The Rutherford Multicultural Festival is an annual event that provides traditional entertainment and food from around the world.[66]

In 2017, the first annual Rutherford Downhill Derby provided kids and adults with the opportunity to design, build and race gravity powered race carts.[67]

In 2018, the Rutherford Pride Alliance was founded. A year later, the Rutherford council unanimously approved of raising the LGBTQ flag to celebrate the 50th anniversary of Stonewall.

Parks and recreation

Rutherford Memorial Park, in the northwest corner of town along the Passaic, was set aside as parkland by the voters in 1951. Its 30 acres (120,000 m2) include two baseball diamonds, five softball diamonds, a Little League Baseball field, a football stadium, six tennis courts, two basketball courts, and three playgrounds. Other active recreation parks include Tamblyn Field, near Route 3.[68]

The borough also has several smaller passive parks, including Lincoln Park across from borough hall, which was renovated in 2004. It includes a band shell and several monuments, including a cannon dating to the Spanish-American War, and is home to the borough's 9/11 memorial, containing a piece of steel debris recovered from the site of the attacks.[69] Sunset Park is located just north of the intersection of Union and Jackson Avenues and is on the western-facing side of a rather steep hill. A plan to redesign the park is currently being developed.[70] Firefighters' Memorial Park is a pocket park located at the intersection of Park and Mortimer Avenues.[71]

Lincoln Park has been host to town events, concerts, and memorials for decades. The Rutherford Community Band plays concerts during the summer. Other summer concerts are sponsored by the borough, as well as several movie nights in the park. In the fall, it has hosted the Bergen County Cultural Festival, which is funded and run by the Civil Rights Commission.

The Nereid Boat Club occupies a former boat sales building on the Passaic, at the foot of Newell Avenue. The rowing club, established in Nutley in 1875, relocated to Rutherford in 1996.[72]


Local government

Rutherford is governed under the Borough form of New Jersey municipal government, which is used in 218 municipalities (of the 564) statewide, making it the most common form of government in New Jersey.[73] The governing body is comprised of a Mayor and a Borough Council, with all positions elected at-large on a partisan basis as part of the November general election. A Mayor is elected directly by the voters to a four-year term of office. The Borough Council is comprised of six members elected to serve three-year terms on a staggered basis, with two seats coming up for election each year in a three-year cycle.[11] The Borough form of government used by Rutherford is a "weak mayor / strong council" government in which council members act as the legislative body with the mayor presiding at meetings and voting only in the event of a tie. The mayor can veto ordinances subject to an override by a two-thirds majority vote of the council. The mayor makes committee and liaison assignments for council members, and most appointments are made by the mayor with the advice and consent of the council.[74][75] The Borough operates with numerous committees to assist the government in carrying out its responsibilities. In addition to statutory bodies such as the planning board and zoning board of adjustment, dozens of volunteers staff other committees appointed annually, providing recommendations to the council.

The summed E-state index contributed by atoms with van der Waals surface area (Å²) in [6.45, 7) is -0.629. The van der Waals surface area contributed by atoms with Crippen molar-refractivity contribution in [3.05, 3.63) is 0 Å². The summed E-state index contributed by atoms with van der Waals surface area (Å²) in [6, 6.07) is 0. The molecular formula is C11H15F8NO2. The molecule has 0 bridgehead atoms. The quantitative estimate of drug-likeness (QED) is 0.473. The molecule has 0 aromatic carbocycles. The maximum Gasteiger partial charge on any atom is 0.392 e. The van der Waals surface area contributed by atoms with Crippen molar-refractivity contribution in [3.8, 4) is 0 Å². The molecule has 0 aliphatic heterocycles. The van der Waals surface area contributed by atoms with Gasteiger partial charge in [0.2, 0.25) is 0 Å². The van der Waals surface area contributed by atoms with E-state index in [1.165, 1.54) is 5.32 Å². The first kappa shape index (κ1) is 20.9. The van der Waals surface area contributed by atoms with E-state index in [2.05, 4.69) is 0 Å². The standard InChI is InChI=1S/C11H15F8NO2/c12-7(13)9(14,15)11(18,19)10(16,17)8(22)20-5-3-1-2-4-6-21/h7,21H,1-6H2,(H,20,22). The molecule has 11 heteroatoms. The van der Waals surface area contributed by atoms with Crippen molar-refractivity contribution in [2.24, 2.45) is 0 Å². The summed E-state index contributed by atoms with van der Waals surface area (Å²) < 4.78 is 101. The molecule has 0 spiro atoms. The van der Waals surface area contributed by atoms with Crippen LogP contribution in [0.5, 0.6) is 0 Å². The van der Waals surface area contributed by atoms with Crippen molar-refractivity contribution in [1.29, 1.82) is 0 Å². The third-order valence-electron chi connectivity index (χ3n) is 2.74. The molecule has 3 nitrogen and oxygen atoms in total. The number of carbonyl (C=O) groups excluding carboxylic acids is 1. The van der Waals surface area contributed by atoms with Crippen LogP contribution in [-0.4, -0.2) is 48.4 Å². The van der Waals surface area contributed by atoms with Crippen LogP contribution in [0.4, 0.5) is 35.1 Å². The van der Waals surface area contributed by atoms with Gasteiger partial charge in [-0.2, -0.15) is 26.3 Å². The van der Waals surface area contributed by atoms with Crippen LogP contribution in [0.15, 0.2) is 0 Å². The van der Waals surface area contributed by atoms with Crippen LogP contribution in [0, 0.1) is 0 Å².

As of 2022, the Mayor of the Borough of Rutherford is Democrat Frank Nunziato, whose term of office ends December 31, 2023. Members of the Rutherford Borough Council are Council President Mark Goldsack (D, 2022), Maria Begg-Roberson (D, 2024), Matthew Cokeley (D, 2023), Raymond L. Guzmán (D, 2024), Stephanie McGowan (D, 2023) and Thomas Mullahey (D, 2022).[6][76][77][78][79][80]

In November 2019, the Borough Council selected Raymond Guzman from a list of three candidates nominated by the Democratic municipal committee to complete the term expiring in December 2020 that had been held by Frank Nunziato until he resigned from his council seat to take office as mayor.[81]

Federal, state and county representation

Rutherford is located in the 9th Congressional District[82] and is part of New Jersey's 36th state legislative district.[15][83][84]

For the 117th United States Congress, New Jersey's Ninth Congressional District is represented by Bill Pascrell (D, Paterson).[85][86] New Jersey is represented in the United States Senate by Democrats Cory Booker (Newark, term ends 2027)[87] and Bob Menendez (Harrison, term ends 2025).[88][89]

For the 2022-2023 session, the 36th Legislative District of the New Jersey Legislature is represented in the State Senate by Paul Sarlo (D, Wood-Ridge) and in the General Assembly by Clinton Calabrese (D, Cliffside Park) and Gary Schaer (D, Passaic).[90]